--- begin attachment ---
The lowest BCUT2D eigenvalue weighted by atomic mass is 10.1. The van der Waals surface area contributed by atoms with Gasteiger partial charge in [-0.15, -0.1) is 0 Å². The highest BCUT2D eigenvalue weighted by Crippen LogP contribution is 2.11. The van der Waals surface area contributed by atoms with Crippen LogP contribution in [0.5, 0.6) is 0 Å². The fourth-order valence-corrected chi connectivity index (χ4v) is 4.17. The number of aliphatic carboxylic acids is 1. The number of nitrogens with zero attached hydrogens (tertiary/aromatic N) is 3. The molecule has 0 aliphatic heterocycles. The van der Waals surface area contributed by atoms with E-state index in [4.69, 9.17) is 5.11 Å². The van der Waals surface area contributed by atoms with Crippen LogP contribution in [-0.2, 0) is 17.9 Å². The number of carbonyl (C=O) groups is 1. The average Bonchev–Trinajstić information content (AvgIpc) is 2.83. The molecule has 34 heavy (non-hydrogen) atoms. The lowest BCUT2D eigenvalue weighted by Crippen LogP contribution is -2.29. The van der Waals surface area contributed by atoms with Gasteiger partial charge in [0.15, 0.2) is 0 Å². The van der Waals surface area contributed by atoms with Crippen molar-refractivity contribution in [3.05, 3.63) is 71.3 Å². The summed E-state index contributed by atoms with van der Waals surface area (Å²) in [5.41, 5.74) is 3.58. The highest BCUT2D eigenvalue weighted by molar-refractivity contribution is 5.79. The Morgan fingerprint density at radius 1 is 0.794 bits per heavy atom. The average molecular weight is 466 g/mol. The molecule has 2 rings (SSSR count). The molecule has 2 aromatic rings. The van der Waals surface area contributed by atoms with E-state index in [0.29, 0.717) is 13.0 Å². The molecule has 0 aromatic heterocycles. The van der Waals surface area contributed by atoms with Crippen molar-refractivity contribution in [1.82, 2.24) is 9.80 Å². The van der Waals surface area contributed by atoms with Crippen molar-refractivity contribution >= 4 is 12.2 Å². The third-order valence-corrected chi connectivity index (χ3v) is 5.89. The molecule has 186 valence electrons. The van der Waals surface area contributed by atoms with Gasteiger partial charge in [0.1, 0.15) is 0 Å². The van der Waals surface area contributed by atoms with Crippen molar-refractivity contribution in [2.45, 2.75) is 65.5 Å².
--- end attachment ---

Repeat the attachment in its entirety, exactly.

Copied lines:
The lowest BCUT2D eigenvalue weighted by atomic mass is 10.1. The van der Waals surface area contributed by atoms with Gasteiger partial charge in [-0.15, -0.1) is 0 Å². The highest BCUT2D eigenvalue weighted by Crippen LogP contribution is 2.11. The van der Waals surface area contributed by atoms with Crippen LogP contribution in [0.5, 0.6) is 0 Å². The fourth-order valence-corrected chi connectivity index (χ4v) is 4.17. The number of aliphatic carboxylic acids is 1. The number of nitrogens with zero attached hydrogens (tertiary/aromatic N) is 3. The molecule has 0 aliphatic heterocycles. The van der Waals surface area contributed by atoms with E-state index in [4.69, 9.17) is 5.11 Å². The van der Waals surface area contributed by atoms with Crippen LogP contribution in [-0.2, 0) is 17.9 Å². The number of carbonyl (C=O) groups is 1. The average Bonchev–Trinajstić information content (AvgIpc) is 2.83. The molecule has 34 heavy (non-hydrogen) atoms. The lowest BCUT2D eigenvalue weighted by Crippen LogP contribution is -2.29. The van der Waals surface area contributed by atoms with Gasteiger partial charge in [0.15, 0.2) is 0 Å². The van der Waals surface area contributed by atoms with Crippen molar-refractivity contribution in [3.05, 3.63) is 71.3 Å². The summed E-state index contributed by atoms with van der Waals surface area (Å²) in [5.41, 5.74) is 3.58. The highest BCUT2D eigenvalue weighted by molar-refractivity contribution is 5.79. The Morgan fingerprint density at radius 1 is 0.794 bits per heavy atom. The average molecular weight is 466 g/mol. The molecule has 2 rings (SSSR count). The molecule has 2 aromatic rings. The van der Waals surface area contributed by atoms with E-state index in [0.29, 0.717) is 13.0 Å². The molecule has 0 aromatic heterocycles. The van der Waals surface area contributed by atoms with Crippen molar-refractivity contribution in [1.82, 2.24) is 9.80 Å². The van der Waals surface area contributed by atoms with Crippen molar-refractivity contribution >= 4 is 12.2 Å². The third-order valence-corrected chi connectivity index (χ3v) is 5.89. The molecule has 186 valence electrons. The van der Waals surface area contributed by atoms with Gasteiger partial charge in [0.1, 0.15) is 0 Å². The van der Waals surface area contributed by atoms with Crippen molar-refractivity contribution in [2.45, 2.75) is 65.5 Å².